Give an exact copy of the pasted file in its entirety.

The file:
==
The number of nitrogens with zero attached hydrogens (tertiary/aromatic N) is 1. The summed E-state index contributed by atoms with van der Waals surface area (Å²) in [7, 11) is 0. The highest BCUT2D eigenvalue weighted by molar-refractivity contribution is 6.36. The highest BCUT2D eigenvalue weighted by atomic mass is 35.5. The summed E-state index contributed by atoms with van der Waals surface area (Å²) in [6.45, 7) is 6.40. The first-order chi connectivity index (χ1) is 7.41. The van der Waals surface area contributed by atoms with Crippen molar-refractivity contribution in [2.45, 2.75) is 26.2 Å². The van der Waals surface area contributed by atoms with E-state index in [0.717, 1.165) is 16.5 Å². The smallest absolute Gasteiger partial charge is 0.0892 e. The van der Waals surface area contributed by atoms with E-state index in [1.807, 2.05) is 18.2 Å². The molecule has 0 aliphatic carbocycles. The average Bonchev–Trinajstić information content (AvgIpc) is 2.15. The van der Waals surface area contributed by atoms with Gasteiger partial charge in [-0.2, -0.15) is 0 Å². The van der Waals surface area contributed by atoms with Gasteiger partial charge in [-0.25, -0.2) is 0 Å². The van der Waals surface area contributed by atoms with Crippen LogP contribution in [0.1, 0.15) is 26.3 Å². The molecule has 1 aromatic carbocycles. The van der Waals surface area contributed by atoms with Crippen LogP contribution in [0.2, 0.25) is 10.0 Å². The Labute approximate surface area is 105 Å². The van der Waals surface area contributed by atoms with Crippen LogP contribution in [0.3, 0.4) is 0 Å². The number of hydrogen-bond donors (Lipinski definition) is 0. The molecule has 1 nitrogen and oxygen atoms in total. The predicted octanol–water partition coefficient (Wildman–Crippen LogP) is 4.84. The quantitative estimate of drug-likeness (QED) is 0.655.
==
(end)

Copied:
The number of nitrogens with zero attached hydrogens (tertiary/aromatic N) is 1. The summed E-state index contributed by atoms with van der Waals surface area (Å²) in [7, 11) is 0. The highest BCUT2D eigenvalue weighted by molar-refractivity contribution is 6.36. The highest BCUT2D eigenvalue weighted by atomic mass is 35.5. The summed E-state index contributed by atoms with van der Waals surface area (Å²) in [6.45, 7) is 6.40. The first-order chi connectivity index (χ1) is 7.41. The van der Waals surface area contributed by atoms with Crippen molar-refractivity contribution in [2.45, 2.75) is 26.2 Å². The van der Waals surface area contributed by atoms with E-state index in [0.717, 1.165) is 16.5 Å². The smallest absolute Gasteiger partial charge is 0.0892 e. The van der Waals surface area contributed by atoms with E-state index in [1.807, 2.05) is 18.2 Å². The molecule has 0 aliphatic carbocycles. The average Bonchev–Trinajstić information content (AvgIpc) is 2.15. The van der Waals surface area contributed by atoms with Gasteiger partial charge in [-0.2, -0.15) is 0 Å². The van der Waals surface area contributed by atoms with Gasteiger partial charge in [-0.25, -0.2) is 0 Å². The van der Waals surface area contributed by atoms with Crippen LogP contribution in [0.1, 0.15) is 26.3 Å². The molecule has 1 aromatic carbocycles. The van der Waals surface area contributed by atoms with Crippen LogP contribution in [0.2, 0.25) is 10.0 Å². The Labute approximate surface area is 105 Å². The van der Waals surface area contributed by atoms with Crippen LogP contribution in [0.3, 0.4) is 0 Å². The number of hydrogen-bond donors (Lipinski definition) is 0. The molecule has 1 nitrogen and oxygen atoms in total. The predicted octanol–water partition coefficient (Wildman–Crippen LogP) is 4.84. The quantitative estimate of drug-likeness (QED) is 0.655.